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Sir Anthony ROPER

Sir Anthony ROPER

Male 1544 - 1597  (53 years)

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  • Name Anthony ROPER 
    Prefix Sir 
    Born 1544 
    Gender Male 
    Died 1597 
    Person ID I21163  Our Family History
    Last Modified 16 Jul 2014 

    Father William ROPER,   b. 1498,   d. 4 Jan 1578  (Age 80 years) 
    Mother Margaret MORE,   b. 1505,   d. 25 Dec 1544  (Age 39 years) 
    Married 2 Jul 1521 
    Family ID F12201  Group Sheet  |  Family Chart

    Family Anne COTTON 
    Children 
     1. Sir Anthony ROPER
    Last Modified 21 Jun 2016 
    Family ID F15277  Group Sheet  |  Family Chart

  • Photos
    The Theewes Claviorganum
    The Theewes Claviorganum
    The Theewes Claviorgan, 1579. Painted oak, with spruce soundboard and embossed paper lining. Height 127 cm, Width 233 cm, Depth 104.8 cm. Victoria & Albert Museum, London.

    Documents
    Theewes a Company
    Theewes a Company
    Article on the history and ownership of the 1579 Ludovic Theewes claviorganum in the V&A museum, London.

  • Notes 
    • Original owner of the Lodewijk Theewes claviorganum (now in the Victoria & Albert Museum, London). Sir Anthony had come into possession of Farningham Manor and a house in Greenwich after his father’s death in 1577, and this instrument was presumably therefore commissioned using his inheritance.

      The connection between Anthony Roper and Thomas Tallis is evidenced by the will of his widow Joan Tallis, who bequeathed to Roper a gilt bowl in recognition of the ‘good favours shown to my husband and me’. William Byrd’s son married a cousin of Anthony Roper, and combined with Byrd’s close friendship with Tallis and his continued recusancy, it is not unreasonable to suggest that Byrd may have been invited to one of Roper’s houses, and have encountered the Theewes claviorgan. However, Byrd must also have been familiar with the court instruments, having been brought up as a chorister in the Chapel Royal.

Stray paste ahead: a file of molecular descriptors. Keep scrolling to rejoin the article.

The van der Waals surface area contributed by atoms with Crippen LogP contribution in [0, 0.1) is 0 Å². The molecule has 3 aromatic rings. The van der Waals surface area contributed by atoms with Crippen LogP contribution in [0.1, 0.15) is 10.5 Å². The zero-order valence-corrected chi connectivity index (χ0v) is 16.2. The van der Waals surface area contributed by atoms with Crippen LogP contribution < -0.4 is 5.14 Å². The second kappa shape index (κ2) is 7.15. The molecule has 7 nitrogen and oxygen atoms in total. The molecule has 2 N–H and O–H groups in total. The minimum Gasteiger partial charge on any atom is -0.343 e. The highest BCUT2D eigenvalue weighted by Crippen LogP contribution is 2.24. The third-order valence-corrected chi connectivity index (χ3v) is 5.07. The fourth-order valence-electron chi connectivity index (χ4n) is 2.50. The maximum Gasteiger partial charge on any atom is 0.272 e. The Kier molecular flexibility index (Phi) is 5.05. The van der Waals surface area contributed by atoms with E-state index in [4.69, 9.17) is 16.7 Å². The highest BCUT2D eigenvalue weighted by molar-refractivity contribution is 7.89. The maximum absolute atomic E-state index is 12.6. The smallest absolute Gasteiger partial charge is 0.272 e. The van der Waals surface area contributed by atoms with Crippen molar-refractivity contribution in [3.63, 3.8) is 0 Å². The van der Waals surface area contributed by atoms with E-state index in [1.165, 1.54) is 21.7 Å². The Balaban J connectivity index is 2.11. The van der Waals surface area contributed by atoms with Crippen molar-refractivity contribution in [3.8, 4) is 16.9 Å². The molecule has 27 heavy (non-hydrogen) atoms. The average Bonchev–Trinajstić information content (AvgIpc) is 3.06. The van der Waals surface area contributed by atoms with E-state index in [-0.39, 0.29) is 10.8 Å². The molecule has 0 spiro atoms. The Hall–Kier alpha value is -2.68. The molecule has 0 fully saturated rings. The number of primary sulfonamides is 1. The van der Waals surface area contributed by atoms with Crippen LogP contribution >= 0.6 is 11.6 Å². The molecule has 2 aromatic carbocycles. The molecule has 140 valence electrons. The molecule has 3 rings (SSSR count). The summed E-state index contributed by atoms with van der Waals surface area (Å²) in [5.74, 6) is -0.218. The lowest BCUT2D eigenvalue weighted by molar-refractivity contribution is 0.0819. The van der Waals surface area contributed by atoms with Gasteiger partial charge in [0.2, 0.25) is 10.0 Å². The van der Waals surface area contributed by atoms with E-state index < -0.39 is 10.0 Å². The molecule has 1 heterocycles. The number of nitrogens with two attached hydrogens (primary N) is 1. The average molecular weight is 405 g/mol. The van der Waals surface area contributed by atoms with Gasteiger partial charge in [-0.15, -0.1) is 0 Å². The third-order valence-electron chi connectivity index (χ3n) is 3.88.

Roper’s family remained Catholic Recusants throughout the sixteenth century, and it has been speculated that the claviorganum may have been purchased by the family for religious purposes: to conceal that the family had an organ for use in liturgical music. However, the prospect for Catholic families during the reign of Elizabeth I was far less dire than it had been for Protestants during the reign of Queen Mary: indeed it was not for declaring allegiance to the ‘old religion’, but for refusing to accept her sovereignty that Catholic martyrs were executed.


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